BrightSource Solar Expands On Coyote Land In Nevada


Following recent news that environmentalists lobbied to have a solar energy project cancelled in California due to fears it would ruin protected land in the Mojave Desert, BrightSource, the company in question, made its announcement today that it has other plans up its sleeve –– to expand its output in another state:

From a press release: “BrightSource Energy, Inc., developer of large-scale solar thermal power plants, announced recently that it has reached a preliminary agreement with Nevada’s Coyote Springs Land Company to provide the sites for up to 960 megawatts of clean and reliable solar thermal energy to the California and Nevada markets.

According to the release, the agreement expands upon the previously-announced private land agreement that BrightSource made with Coyote in March 2009 to provide sites for up to 600 megawatts of solar thermal power.

The Coyote Springs project is part of BrightSource Energy’s diverse site development strategy in California, Nevada, Arizona and New Mexico, including its first project located in Ivanpah, California.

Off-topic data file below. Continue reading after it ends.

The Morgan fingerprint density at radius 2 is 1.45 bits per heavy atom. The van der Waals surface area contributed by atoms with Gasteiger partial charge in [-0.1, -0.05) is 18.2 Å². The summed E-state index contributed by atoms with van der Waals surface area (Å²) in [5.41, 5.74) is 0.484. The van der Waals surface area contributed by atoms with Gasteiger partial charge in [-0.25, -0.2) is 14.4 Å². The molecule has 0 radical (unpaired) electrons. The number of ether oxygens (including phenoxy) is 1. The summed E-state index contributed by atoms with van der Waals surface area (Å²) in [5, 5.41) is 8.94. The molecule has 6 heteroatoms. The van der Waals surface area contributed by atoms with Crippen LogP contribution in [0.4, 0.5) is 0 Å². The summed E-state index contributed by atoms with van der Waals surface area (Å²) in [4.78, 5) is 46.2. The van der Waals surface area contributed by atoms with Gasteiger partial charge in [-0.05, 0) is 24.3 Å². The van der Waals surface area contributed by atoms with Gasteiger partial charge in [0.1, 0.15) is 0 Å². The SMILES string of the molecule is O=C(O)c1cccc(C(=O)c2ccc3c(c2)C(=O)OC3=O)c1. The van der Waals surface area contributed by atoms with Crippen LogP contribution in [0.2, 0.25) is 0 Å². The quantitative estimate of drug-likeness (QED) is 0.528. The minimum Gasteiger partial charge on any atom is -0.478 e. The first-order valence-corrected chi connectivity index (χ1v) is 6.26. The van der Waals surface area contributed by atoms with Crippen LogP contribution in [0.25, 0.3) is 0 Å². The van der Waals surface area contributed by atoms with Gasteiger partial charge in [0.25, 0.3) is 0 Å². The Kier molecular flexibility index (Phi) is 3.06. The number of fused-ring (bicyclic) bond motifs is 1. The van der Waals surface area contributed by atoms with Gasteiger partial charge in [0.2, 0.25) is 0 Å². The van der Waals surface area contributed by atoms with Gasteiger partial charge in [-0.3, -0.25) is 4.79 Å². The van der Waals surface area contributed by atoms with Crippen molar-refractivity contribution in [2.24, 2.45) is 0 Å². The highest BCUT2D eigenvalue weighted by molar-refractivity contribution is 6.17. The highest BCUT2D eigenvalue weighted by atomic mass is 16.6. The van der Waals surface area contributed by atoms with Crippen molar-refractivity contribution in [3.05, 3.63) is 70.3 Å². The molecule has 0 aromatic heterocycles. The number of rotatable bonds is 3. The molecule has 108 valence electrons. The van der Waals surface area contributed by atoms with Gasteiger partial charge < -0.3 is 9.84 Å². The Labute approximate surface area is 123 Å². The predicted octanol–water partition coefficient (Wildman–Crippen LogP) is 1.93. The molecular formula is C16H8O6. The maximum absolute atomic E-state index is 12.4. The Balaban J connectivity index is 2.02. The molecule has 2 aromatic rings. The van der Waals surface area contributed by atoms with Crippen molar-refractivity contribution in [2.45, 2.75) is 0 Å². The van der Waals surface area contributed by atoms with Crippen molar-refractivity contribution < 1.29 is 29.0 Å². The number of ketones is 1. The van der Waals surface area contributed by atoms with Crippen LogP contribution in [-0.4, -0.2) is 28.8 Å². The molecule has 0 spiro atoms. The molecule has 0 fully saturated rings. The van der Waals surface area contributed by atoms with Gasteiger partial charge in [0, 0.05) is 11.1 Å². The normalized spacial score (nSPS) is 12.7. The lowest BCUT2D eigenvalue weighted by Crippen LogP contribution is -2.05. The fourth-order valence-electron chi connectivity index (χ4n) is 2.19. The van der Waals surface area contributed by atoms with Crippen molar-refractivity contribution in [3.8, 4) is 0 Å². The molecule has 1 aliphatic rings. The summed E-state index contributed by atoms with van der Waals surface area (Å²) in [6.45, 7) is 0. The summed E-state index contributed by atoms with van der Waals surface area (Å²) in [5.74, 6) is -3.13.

The Ivanpah project is in the final permitting stages with the California Energy Commission and the Bureau of Land Management, and is expected to begin construction in early 2010.

“The Coyote Springs Lands are a great addition to our growing and diverse portfolio of sites suitable for solar thermal projects,” said John Woolard, President and CEO for BrightSource Energy.

“We are pleased that BrightSource Energy has increased the size of its land commitment and supporting our national and state priorities for expansion of renewable energy,” said Harvey Whittemore, founder of Coyote Springs and chairman of Coyote Springs Land Company Our national and state leaders are to be commended for having created an environment where this can take place in our state.”

The size of the site has now expanded to include a twelve-square-mile area within the larger Coyote Springs development in Lincoln County.

The site is located on private property near transmission lines and, as part of the broader development site, has already received environmental permits from the Bureau of Land Management, U.S. Fish and Wildlife and various other federal, state and county agencies. The power generated from the Coyote Springs site could meet demand generated in the Coyote Springs development, southern Nevada, as well as deliver power to California.

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